j) To what degree do you agree with the findings/principles of the Islamic feminist movement as this is described by Badran?
I agree with the principles of the Islamic feminist movement in as far as seeking equality and fair treatment to all individuals despite their gender.
a) “Women… always play an active part that goes beyond the dichotomy of victimization/acceptance, a dichotomy that flattens out a complex and ambiguous agency in which women accept, accommodate, ignore, resist, or protest – sometimes all at the same time” (p. 534).
What do you think Macleod means by this observation? (Read up on Gramsci’s concept of “Hegemony,” and the problems with his “False consciousness” model, pp. 543 ff)
Macleod means that women have also contributed to gender inequality by accepting their subordinate roles in the society. They have not stood a firm ground in defining their place in the community, such that they either agree or refuse to be victimized. Gramsci’s concept of Hegemony suggests that the difference in power relations is not forced on to the victims but rather they comply with it. The dominant class manipulates the subordinate class into acting in a way that would favor the dominant class. The problem with his “false consciousness” is it suggests that the dominant class has manipulated the subordinate class such that they think they are acting on their own consciousness. Research however, shows people consent to subordination consciously or from political activity, which means, actively supporting it, passively accepting it or hidden resistance.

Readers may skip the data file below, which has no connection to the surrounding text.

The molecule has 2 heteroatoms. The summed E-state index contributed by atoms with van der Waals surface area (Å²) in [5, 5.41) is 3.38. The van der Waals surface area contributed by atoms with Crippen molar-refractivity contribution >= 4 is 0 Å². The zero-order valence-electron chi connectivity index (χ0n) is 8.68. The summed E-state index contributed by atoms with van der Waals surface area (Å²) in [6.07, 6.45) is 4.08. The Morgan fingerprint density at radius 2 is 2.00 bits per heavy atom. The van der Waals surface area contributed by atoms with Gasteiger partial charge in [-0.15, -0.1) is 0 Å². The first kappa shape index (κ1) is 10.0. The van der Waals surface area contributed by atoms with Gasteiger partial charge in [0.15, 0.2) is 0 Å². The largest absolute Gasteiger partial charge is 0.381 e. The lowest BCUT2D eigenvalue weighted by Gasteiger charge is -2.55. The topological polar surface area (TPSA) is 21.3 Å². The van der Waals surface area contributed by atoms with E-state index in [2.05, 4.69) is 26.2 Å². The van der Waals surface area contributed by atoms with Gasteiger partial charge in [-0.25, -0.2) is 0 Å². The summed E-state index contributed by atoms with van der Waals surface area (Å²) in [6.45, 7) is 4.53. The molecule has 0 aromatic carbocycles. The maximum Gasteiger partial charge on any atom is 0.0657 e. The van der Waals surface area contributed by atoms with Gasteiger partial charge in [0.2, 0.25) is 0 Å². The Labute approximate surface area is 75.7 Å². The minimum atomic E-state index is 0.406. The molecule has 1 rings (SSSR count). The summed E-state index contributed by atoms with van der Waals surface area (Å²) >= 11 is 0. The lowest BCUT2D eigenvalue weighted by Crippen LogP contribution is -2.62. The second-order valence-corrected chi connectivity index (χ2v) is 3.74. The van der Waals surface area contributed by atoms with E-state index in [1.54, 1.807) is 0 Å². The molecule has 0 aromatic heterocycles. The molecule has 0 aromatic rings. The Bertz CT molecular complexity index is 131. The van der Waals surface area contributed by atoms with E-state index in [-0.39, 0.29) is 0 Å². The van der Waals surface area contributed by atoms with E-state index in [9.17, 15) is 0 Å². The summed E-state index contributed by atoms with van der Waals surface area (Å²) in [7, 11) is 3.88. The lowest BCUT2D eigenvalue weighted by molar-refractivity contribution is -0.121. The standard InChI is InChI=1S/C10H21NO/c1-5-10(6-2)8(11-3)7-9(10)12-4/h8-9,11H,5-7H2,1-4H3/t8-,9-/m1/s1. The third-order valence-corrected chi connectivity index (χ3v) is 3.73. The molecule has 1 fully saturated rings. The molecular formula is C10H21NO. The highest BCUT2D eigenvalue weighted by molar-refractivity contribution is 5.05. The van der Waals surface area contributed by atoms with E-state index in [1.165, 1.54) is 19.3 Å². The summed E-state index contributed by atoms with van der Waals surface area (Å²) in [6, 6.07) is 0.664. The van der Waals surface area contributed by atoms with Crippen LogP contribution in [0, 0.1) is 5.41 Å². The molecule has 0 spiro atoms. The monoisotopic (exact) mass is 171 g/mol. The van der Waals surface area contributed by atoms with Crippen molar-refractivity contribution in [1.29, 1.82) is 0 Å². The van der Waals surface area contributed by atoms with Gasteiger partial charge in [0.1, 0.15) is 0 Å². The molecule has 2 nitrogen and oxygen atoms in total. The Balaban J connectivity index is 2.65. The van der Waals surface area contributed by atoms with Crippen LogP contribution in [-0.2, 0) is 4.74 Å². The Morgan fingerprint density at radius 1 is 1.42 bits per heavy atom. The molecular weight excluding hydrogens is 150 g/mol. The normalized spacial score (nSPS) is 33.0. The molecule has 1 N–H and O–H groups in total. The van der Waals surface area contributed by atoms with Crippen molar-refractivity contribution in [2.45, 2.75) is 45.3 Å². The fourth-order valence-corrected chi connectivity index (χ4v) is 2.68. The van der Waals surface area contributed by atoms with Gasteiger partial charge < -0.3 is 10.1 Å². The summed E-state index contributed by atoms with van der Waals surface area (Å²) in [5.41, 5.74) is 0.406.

b) What range of meanings does Macleod locate within the traditional Egyptian practice of wearing hijab? (539-40)
Macleod gives two meanings for the traditional Egyptian practice of wearing the hijab. The first is that of the protest of women to come from their traditional identity and status in the society. The second meaning is the acceptance by women as that they are supposed to stay in the house and their homes.
c) Why is it incorrect to describe these women as “adopting traditional dress” (545)?
It is incorrect to describe these women as “adopting traditional dress” because they have placed different reasons from the traditional ones of wearing the hijab. A woman chooses whether to wear the hijab and the time to wear it. Different women also have different reasons of wearing the hijab.
d) “Why would these women (541-3), who are educated, dedicated to working, and relatively successful symbols of modernization, return to a traditional symbol like the veil?” (544)What range of ideas is included in Macleod’s answer to this question? (key answer begins: 551)
Macleod gives several reasons for veiling. They wear the veil to show their identity and role in the society. A woman gives the reason of wearing the veil as a symbol that one is a wife and a mother. The second reason is that the veil acts as a compensation for the working of a woman, when she should be carrying out her duties as a woman and mother at home.
e) In what ways does wearing the hijab represent a woman’s desire to “accommodate” her tradition, and in what ways does it represent her desire to express “resistance”?
Hijab represents the desire of a woman to accommodate the traditions, when worn by women because it represents their identities as mother and wives. On the other hand, it represents resistance, because it is a woman’s choice to wear the hijab and the time to wear it.
f) What dangers are inherent in these women’s choice to adopt the veil? (556)
The danger of these women’s choice to adopt the veil is that it might result to unequal treatment of women or gender in equality. This is because the choice of clothing for a woman might become a man or society’s decision.
Badran, Margot. “Islamic Feminism Revisited.” Web. 9 June 2012.
Macleod, Arlene, E. Hegemonic Relations and Gender Resistance: The New Veiling as Accommodating Protest in Cairo. Chicago Journals (2008). Web. 9 June 2012. 1992